Georgia’s extraordinarily thin partisan divide set the stage for rampant misinformation, lawsuits and fights over election integrity after the presidential election.
With control of the Senate on the line Jan. 5, elections officials are bracing for a new round of drama — especially if the races are as close as polls, analysts and the campaigns suggest they will be.
President Donald Trump has warred with state leaders and elections officials for weeks following his narrow defeat here, even though flipping Georgia wouldn’t be enough to reverse Joe Biden’s White House victory.
Imagine, though, an equally tight margin in the twin runoffs, which have attracted unprecedented spending and attention with the fate of Biden’s legislative agenda at stake. Gabriel Sterling, the state’s voting system manager, is preparing for such a drawn-out scenario.
“Even if there’s a blowout election, I think we’ll have people saying: ‘Well, obviously it was stolen. We have close elections in this state,’ ” Sterling said. “So no matter what direction you go, that’s going to happen.”
He’s not alone. The Atlanta Journal-Constitution interviewed more than a dozen state officials, voting rights experts and party leaders who are quietly gearing up for a tortured election aftermath even while the U.S. Senate runoff campaigns are in full swing.
Their message: Brace yourselves, Georgia voters. These races might not be settled for weeks.
Once again, there could be tedious recounts. No matter who wins, the losing party could follow the example of the Trump campaign and his allies, who demanded and received statewide recounts both by hand and by machine. All three counts showed Trump lost by roughly 12,000 votes.
Once again, there could be drawn-out legal battles that seek to challenge the election results, restrict counting of certain ballots and allow others to be tallied.
Once again, there could be an unwavering stream of misinformation infecting the social discourse, requiring elections officials, voting rights groups and the news media to work overtime to play Whac-A-Mole with falsehoods that spread virally on social media.
And once again, officials are preparing for the threat of violence after the election — no idle concern after this chaotic campaign season. Secretary of State Brad Raffensperger required a security detail after he and his wife received death threats; some low-level county elections workers targeted by conspiracy theorists had to go into hiding.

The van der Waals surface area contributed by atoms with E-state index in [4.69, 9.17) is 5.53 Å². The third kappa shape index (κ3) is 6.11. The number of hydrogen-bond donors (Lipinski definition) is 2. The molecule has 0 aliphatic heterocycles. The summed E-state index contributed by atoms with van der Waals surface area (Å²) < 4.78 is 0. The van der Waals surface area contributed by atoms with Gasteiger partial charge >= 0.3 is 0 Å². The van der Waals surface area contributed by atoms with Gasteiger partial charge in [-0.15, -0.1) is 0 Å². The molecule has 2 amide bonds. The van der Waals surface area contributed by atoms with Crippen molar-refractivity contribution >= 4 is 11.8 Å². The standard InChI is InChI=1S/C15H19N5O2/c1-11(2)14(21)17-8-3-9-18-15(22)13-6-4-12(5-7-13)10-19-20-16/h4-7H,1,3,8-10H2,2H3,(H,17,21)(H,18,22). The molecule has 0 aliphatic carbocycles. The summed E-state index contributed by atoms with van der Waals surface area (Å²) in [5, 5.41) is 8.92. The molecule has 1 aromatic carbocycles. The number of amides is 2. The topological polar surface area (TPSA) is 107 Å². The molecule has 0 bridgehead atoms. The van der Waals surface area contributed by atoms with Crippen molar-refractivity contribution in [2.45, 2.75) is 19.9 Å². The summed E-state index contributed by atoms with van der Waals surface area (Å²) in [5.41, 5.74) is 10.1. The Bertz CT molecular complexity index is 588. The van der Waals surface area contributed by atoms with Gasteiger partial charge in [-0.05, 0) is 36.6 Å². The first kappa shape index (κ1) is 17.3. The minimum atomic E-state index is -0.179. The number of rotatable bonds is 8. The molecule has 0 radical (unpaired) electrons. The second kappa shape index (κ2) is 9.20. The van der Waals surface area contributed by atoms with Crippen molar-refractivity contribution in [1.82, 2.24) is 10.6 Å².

It’s one reason why Gov. Brian Kemp, who has been targeted by malicious pro-Trump conspiracy theorists, delivered an impassioned call against the hate-filled falsehoods spread about Georgia’s election.
“This needs to stop,” Kemp said. “People need to deal with facts. And we’ll give them to them.”
A breakdown in trust
Years of false claims about the vote have undermined the public’s faith in the electoral system.
That distrust only increased in the wake of the November election, particularly among Republicans who can’t believe Trump lost. Just 24% of Republicans nationally trusted that the results of the election were accurate, according to an NPR/PBS NewsHour/Marist poll this month.
Though state and federal elections officials have repeatedly said there’s no indication of widespread fraud, that hasn’t stopped suspicions about Georgia’s voting machines and absentee ballot system. Trump has stoked the claims and sent conflicting messages to Republicans ahead of the runoffs by urging them to vote in a “rigged” election.
“Given what happened after the presidential election, I wouldn’t at all be surprised to see attempts to challenge the results, especially if Democrats win,” Emory University political scientist Alan Abramowitz said. “We’re already seeing questions about signature verification, challenges of new voter registration. This could all just be a glimpse of the future.”
A spate of legal action in the weeks following the November election also increased the likelihood that ballots will be challenged after election day. A federal judge rejected a lawsuit filed by U.S. Sens. Kelly Loeffler and David Perdue seeking to segregate ballots cast by newly registered voters in the runoff, but it could hint at more legal action to come.
As in the presidential election, when a series of lawsuits tried to stop the certification of election results and disqualify ballots, losing political candidates and parties could ask judges to intervene.